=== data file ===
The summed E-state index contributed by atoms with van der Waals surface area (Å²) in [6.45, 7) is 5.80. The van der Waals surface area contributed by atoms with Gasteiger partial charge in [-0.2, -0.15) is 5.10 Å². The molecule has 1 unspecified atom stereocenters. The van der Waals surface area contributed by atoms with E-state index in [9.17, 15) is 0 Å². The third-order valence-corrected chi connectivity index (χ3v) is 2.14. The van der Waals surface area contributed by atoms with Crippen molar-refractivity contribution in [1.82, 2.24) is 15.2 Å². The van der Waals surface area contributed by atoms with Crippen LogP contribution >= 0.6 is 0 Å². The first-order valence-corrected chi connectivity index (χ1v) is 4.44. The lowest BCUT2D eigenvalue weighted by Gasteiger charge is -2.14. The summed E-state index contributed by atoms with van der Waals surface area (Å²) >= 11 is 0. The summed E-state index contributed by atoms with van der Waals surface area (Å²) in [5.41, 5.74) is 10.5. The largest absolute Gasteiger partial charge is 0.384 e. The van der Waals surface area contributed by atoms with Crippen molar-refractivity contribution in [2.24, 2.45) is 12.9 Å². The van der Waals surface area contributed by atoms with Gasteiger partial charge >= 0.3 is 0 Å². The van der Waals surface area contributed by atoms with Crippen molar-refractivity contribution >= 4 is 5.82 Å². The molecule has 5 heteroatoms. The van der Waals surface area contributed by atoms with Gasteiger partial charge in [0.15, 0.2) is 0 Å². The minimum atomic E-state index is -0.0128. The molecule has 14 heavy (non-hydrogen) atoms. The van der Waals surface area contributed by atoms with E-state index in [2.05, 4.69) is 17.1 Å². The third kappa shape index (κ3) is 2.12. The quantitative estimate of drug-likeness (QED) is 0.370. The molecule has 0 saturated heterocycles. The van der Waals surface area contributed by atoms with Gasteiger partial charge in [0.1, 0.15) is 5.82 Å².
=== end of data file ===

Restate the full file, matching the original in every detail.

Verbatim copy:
The summed E-state index contributed by atoms with van der Waals surface area (Å²) in [6.45, 7) is 5.80. The van der Waals surface area contributed by atoms with Gasteiger partial charge in [-0.2, -0.15) is 5.10 Å². The molecule has 1 unspecified atom stereocenters. The van der Waals surface area contributed by atoms with E-state index in [9.17, 15) is 0 Å². The third-order valence-corrected chi connectivity index (χ3v) is 2.14. The van der Waals surface area contributed by atoms with Crippen molar-refractivity contribution in [1.82, 2.24) is 15.2 Å². The van der Waals surface area contributed by atoms with Crippen LogP contribution >= 0.6 is 0 Å². The first-order valence-corrected chi connectivity index (χ1v) is 4.44. The lowest BCUT2D eigenvalue weighted by Gasteiger charge is -2.14. The summed E-state index contributed by atoms with van der Waals surface area (Å²) >= 11 is 0. The summed E-state index contributed by atoms with van der Waals surface area (Å²) in [5.41, 5.74) is 10.5. The largest absolute Gasteiger partial charge is 0.384 e. The van der Waals surface area contributed by atoms with Crippen molar-refractivity contribution in [2.24, 2.45) is 12.9 Å². The van der Waals surface area contributed by atoms with Gasteiger partial charge >= 0.3 is 0 Å². The van der Waals surface area contributed by atoms with Crippen molar-refractivity contribution >= 4 is 5.82 Å². The molecule has 5 heteroatoms. The van der Waals surface area contributed by atoms with Gasteiger partial charge in [0.15, 0.2) is 0 Å². The minimum atomic E-state index is -0.0128. The molecule has 14 heavy (non-hydrogen) atoms. The van der Waals surface area contributed by atoms with E-state index in [2.05, 4.69) is 17.1 Å². The third kappa shape index (κ3) is 2.12. The quantitative estimate of drug-likeness (QED) is 0.370. The molecule has 0 saturated heterocycles. The van der Waals surface area contributed by atoms with Gasteiger partial charge in [0.1, 0.15) is 5.82 Å².